BC Rail investigation cleared politicians
The province's Supreme Court released a host of documents connected to the RCMP investigation — dubbed Project Everywhichway — on Wednesday, less than two weeks before the governing Liberal party chooses a new leader to replace Premier Gordon Campbell.
The BC Rail scandal has hung over the Liberal party and its leadership race, particularly candidate Christy Clark, who was deputy premier at the time. During pre-trial hearings in the case, defence lawyers suggested Clark might have been a source of cabinet leaks to lobbyists.
But the newly released documents from the investigation show the RCMP found no evidence to support those suggestions, and instead indicate police were never suspicious of Clark.
The daily investigation reports, wiretap transcripts and statements by key witnesses were released in response to an application filed for The Globe and Mail and CTV, and they shed new light on the investigation and prosecution of former ministerial aides Dave Basi and Bob Virk.
Clark and Falcon targeted
They also show that Clark was one of several cabinet ministers — another being her rival in the leadership race, Kevin Falcon — that lobbyists planned to target in a covert campaign aimed at convincing cabinet that BC Rail should not be sold to Canadian National Railway.
That strategy failed, however, and the provincially owned railway went to CN in 2003 for $1 billion.
The documentation shows Basi and Virk worked as a team of two, feeding confidential information to a small group of lobbyists and Liberal insiders without the awareness or support of any government officials.
Although police initially suspected Gary Collins, who was then finance minister, those doubts were quickly erased as investigators probed deeper into the activities of Basi.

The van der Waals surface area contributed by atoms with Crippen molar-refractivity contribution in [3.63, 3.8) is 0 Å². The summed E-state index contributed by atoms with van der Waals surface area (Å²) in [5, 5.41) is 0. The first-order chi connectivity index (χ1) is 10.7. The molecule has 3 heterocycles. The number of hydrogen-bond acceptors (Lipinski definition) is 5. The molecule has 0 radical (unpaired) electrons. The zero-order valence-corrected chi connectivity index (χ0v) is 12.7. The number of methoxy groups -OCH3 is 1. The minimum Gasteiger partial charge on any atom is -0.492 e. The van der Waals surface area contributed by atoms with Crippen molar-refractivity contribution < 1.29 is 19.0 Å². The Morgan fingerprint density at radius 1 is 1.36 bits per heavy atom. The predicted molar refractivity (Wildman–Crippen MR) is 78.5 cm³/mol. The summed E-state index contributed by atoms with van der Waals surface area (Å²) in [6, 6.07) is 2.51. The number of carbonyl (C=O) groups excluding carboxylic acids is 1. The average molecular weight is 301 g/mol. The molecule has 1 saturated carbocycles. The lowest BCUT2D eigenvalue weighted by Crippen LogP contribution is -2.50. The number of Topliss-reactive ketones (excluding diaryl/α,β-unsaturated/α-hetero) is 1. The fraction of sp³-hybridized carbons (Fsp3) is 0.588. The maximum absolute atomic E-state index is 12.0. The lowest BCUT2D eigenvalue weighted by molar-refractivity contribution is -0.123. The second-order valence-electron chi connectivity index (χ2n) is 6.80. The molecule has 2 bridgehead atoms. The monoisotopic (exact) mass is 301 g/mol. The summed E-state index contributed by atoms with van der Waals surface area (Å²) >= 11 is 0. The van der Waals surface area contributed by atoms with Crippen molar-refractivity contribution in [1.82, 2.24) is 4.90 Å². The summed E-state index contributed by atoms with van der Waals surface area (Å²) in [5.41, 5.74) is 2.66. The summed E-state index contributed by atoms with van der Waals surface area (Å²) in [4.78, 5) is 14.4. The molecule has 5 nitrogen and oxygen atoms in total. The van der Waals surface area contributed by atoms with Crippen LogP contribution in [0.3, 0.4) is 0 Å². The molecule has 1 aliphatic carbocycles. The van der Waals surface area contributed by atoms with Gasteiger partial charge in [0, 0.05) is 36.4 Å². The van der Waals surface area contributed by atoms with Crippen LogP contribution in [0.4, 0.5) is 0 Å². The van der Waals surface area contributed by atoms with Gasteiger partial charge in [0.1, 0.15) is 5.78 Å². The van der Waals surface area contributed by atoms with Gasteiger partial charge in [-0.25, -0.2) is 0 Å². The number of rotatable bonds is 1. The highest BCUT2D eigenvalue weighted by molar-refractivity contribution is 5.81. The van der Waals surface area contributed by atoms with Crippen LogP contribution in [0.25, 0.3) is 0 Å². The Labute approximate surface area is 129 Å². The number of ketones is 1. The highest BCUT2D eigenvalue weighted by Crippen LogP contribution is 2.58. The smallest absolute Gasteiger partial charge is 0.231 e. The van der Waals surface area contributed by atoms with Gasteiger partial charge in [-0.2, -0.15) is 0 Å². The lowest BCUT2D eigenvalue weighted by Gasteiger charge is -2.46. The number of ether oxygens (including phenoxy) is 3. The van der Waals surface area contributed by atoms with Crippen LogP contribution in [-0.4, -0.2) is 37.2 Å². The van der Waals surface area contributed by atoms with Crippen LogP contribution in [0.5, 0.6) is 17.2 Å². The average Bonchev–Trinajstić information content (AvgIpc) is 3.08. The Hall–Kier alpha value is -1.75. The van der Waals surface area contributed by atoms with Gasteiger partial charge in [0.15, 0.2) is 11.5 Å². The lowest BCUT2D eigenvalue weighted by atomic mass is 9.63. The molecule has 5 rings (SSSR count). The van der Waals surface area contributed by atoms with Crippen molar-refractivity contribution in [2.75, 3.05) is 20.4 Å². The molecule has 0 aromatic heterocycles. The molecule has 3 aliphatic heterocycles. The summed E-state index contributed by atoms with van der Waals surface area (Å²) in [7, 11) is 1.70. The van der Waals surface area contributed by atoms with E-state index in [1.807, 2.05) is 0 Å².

"No elected official was ever implicated in any way and we maintained that throughout the entirety of the court process," said special prosecutor William Berardino.
Last fall, Basi and Virk pleaded guilty to charges of breach of trust and accepting bribes, and they received two-year sentences under house arrest.
Clark said Wednesday the public release of the court record is an exoneration.
"Two people have been convicted of accepting bribes who worked for the government. I mean, that's unacceptable," said Clark, who was on the campaign trail in the Okanagan. "From a personal perspective, it confirms what I've been saying from the beginning. I have a spotlessly clean public record, I have always discharged my duties honourably."
"I spent 14 years in office ... trying to restore people's trust in the [political] process," he said. "This thing overshadowed all that work."
Clark, who also left politics in 2004, was linked to the case because her former husband, Mark Marissen, a Liberal strategist, and her brother, Bruce Clark, a lobbyist and Liberal fundraiser, were associates of the accused. She also had contact with other lobbyists, including Erik Bornman, who bribed Basi to obtain government secrets about BC Rail.
The police didn't uncover any evidence of wrongdoing by Marissen or Clark.
The case came to trial last fall, but little evidence was presented in court because, after maintaining their innocence during pre-trial hearings for seven years, Basi and Virk suddenly entered guilty pleas.
The abrupt end to the case led to speculation the government agreed to a plea bargain, in which millions of dollars of defence bills were paid, to head off possibly embarrassing testimony by Collins, who was about to take the stand.
But the guilty pleas were entered just before the Crown was about to present wiretap evidence in which Basi and Virk are heard arranging to give confidential documents to lobbyists.
The files obtained through the courts do not comprise the complete police record — some 50,000 documents — but they do contain the core of the Crown's successful prosecution.
Michael Bolton, a lawyer for Basi, cautioned that the material provides only a partial picture of a complex case.
"These are investigative materials that are created by the police with advise from the Crown," he said. "They necessarily contain one-sided information."